The team at OpenNotes say they’re studying note-writing and working on materials to help clinicians write better notes for themselves and their patients. With that goal in mind, in 2018 they’re launching pilots at four hospitals across the country, where patients will be offered the opportunity to contribute to their own notes. Getting the notes “open” is an important first step toward all kinds of other healthcare transformation, they say.

Did you know about providers’ notes and have you seen them or tried to see them? Would you want to review your notes? Join PatientsLikeMe to share your experiences or thoughts here with the community.

Share this post on Twitter and help spread the word.


Spotlighted Blogger: Bipolar Patient Andrea of “Lithium and Lamictal”

Posted December 8th, 2011 by

How do we know we’re truly living in a Health 2.0 age?  Recently, we’ve discovered that a number of PatientsLikeMe members have fascinating blogs chronicling what it’s like to live with their respective health conditions.  For example, we told you in August about the acclaimed gastroparesis blog “My Broken Stomach,” written by one of our members, Mollee Sullivan, and last month, we spotlighted diabetes patient Michael Burke’s blog “Life on the T List,” which shares his experiences before and after a kidney transplant.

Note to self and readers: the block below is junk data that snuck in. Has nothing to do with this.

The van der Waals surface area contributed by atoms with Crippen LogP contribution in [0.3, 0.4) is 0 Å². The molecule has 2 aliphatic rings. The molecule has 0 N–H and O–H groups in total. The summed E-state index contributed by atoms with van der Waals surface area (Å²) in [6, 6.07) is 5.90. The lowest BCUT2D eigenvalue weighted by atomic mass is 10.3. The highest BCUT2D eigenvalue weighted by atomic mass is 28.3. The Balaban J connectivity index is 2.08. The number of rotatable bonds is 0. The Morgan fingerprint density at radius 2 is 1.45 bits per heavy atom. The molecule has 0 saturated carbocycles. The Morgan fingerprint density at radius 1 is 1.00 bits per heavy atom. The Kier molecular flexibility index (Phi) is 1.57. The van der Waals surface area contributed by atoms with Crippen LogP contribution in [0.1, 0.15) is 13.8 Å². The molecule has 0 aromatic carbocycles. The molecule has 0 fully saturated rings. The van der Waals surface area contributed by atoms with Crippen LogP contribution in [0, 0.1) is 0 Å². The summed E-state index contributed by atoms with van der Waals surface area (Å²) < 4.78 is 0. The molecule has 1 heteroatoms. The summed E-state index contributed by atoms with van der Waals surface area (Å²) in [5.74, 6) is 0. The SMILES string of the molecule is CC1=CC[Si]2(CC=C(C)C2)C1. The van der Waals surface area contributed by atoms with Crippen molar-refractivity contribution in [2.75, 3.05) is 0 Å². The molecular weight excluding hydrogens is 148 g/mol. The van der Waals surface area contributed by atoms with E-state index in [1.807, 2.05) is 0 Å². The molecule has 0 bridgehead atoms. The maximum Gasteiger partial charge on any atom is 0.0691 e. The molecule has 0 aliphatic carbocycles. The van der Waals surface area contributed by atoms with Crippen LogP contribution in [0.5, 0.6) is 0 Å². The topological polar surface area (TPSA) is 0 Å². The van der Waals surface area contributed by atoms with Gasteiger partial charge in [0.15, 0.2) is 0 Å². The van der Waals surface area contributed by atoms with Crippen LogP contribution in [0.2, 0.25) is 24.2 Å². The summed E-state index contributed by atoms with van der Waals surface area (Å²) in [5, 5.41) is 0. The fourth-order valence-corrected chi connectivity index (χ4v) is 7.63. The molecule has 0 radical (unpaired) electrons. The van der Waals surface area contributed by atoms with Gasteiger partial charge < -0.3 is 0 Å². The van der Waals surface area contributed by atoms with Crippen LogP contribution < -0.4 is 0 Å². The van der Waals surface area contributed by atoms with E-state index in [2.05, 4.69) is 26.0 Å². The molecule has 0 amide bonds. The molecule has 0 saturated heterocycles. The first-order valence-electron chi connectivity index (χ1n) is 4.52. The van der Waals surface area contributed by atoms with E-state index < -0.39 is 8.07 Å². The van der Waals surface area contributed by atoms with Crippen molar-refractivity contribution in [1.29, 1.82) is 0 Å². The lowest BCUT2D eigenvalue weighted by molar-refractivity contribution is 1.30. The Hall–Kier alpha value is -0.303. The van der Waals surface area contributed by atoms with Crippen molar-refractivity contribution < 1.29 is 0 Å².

Bipolar Blogger Andrea of "Lithium and Lamictal"

As a result of this growing trend, we’ve decided to begin a blog series featuring some of the other amazing bloggers that are part of the PatientsLikeMe community.  To start things off, we’d like to share our interview with Andrea, a three-star member who started a candid blog about life with bipolar I disorder earlier this year called “Lithium and Lamictal.”  (The title refers to the two treatments she’s found that work best for her.)  Tune in below to find out why she began blogging and what she hopes to achieve.

1.  Why did you decide to start blogging about bipolar disorder?